February 9, 2011 / 1:18 PM / 9 years ago

Great Western sees S.African rare earth production

CAPE TOWN (Reuters) - Canadian rare earth processor Great Western Minerals Group expects output of 2,700 tonnes a year from its South African rare earth mine in two years’ time, company executives said on Wednesday.

Mineworkers work deep underground at Harmony Gold Mine's Cooke shaft near Johannesburg, September 22, 2005. REUTERS/Mike Hutchings

When Steenkampskraal mine, 400 km (250 miles) northwest of Cape Town, cranks up again — it was officially closed in 1965

— it will make Great Western one of the few non-Chinese firms mining and processing rare earth minerals.

“Not only will we be one of the very few integrated rare earth producers in the world, we will be one of the first to produce the critical heavy rare earths,” Chief Executive Jim Engdahl told an African mining conference.

Rare earths, which are used in smartphones and hybrid cars, as well as in the aerospace industry, abound in the high-grade ore at Steenkampskraal, Engdahl said.

“As a result of the grade, it will produce more heavy rare earth per tonne than any other known deposit in the world today,” he told Reuters.

China produces over 95 percent of the world’s rare earths, triggering global concerns about the Asian economic powerhouse dominating production, especially after recent cuts to export quotas sent prices of individual oxides soaring.

Engdahl said South Africa, already the world’s top platinum and a major gold producer, could emerge as a global leader in rare earth exports, driven by Chinese demand for the minerals.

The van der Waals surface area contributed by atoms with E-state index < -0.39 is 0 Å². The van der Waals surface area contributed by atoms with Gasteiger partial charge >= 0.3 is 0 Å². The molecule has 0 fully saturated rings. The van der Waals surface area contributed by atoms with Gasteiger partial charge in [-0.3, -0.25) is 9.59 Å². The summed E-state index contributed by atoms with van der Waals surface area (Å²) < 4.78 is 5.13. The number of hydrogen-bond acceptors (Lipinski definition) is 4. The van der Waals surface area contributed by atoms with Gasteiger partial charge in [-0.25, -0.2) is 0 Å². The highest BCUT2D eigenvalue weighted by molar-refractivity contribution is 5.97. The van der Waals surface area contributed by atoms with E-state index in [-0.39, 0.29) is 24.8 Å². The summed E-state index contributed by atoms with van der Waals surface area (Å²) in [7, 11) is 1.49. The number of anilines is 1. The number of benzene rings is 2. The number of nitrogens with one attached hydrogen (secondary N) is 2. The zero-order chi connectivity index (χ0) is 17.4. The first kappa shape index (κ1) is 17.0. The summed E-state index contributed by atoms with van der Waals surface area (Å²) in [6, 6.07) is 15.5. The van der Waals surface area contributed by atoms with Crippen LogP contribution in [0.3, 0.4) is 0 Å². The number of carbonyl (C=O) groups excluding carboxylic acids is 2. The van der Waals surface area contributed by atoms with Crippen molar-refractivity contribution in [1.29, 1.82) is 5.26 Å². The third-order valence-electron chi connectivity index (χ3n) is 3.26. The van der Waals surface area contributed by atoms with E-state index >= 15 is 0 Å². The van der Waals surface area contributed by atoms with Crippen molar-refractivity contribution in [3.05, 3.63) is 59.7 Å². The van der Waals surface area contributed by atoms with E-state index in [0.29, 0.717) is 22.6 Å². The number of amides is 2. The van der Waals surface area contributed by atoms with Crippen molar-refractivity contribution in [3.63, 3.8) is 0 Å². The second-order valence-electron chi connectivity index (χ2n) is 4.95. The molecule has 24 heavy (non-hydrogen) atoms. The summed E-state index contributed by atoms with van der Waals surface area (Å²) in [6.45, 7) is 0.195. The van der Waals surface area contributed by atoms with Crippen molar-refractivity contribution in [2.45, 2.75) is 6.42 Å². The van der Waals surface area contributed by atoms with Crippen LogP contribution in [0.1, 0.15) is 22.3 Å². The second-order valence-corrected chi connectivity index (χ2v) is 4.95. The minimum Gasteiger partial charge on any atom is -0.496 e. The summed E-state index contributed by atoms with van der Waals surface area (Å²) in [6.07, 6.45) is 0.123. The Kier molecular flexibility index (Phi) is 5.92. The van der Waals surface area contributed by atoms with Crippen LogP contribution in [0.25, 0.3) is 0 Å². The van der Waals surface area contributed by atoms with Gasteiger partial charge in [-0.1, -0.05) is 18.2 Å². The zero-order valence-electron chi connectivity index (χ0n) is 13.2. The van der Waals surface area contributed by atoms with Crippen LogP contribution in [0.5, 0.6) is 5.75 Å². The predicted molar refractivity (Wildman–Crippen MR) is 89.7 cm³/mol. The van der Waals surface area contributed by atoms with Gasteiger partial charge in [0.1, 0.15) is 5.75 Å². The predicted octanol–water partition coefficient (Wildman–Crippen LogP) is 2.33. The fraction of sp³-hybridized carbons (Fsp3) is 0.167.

“The big opportunity here that people haven’t recognised is that China will become a net importer by 2014/15,” he said. “We believe South Africa will become one of the leaders in this industry outside of China.”

Great Western is spending 300 million rand rehabilitating Steenkampskraal after its closure nearly 50 years ago because of a lack of profitability.

However, the site has about 30,000 tonnes of known rare earth deposits, enough for 10 years’ production at a planned output rate of less than 3,000 tonnes a year.

Further exploration is planned at Steenkampskraal and other sites in South Africa in a bid to boost annual production to 5,000 tonnes, Engdahl said. Rare earths might also be recoverable from the by-product of platinum mining, he said.

Toronto-listed Frontier Rare Earths Ltd said they expect production from their Northern Cape project by 2015.

“The anticipated Zandkopsdrift project is of a global significant scale — 20,000 tonnes a year,” said Chief Executive James Kenny.

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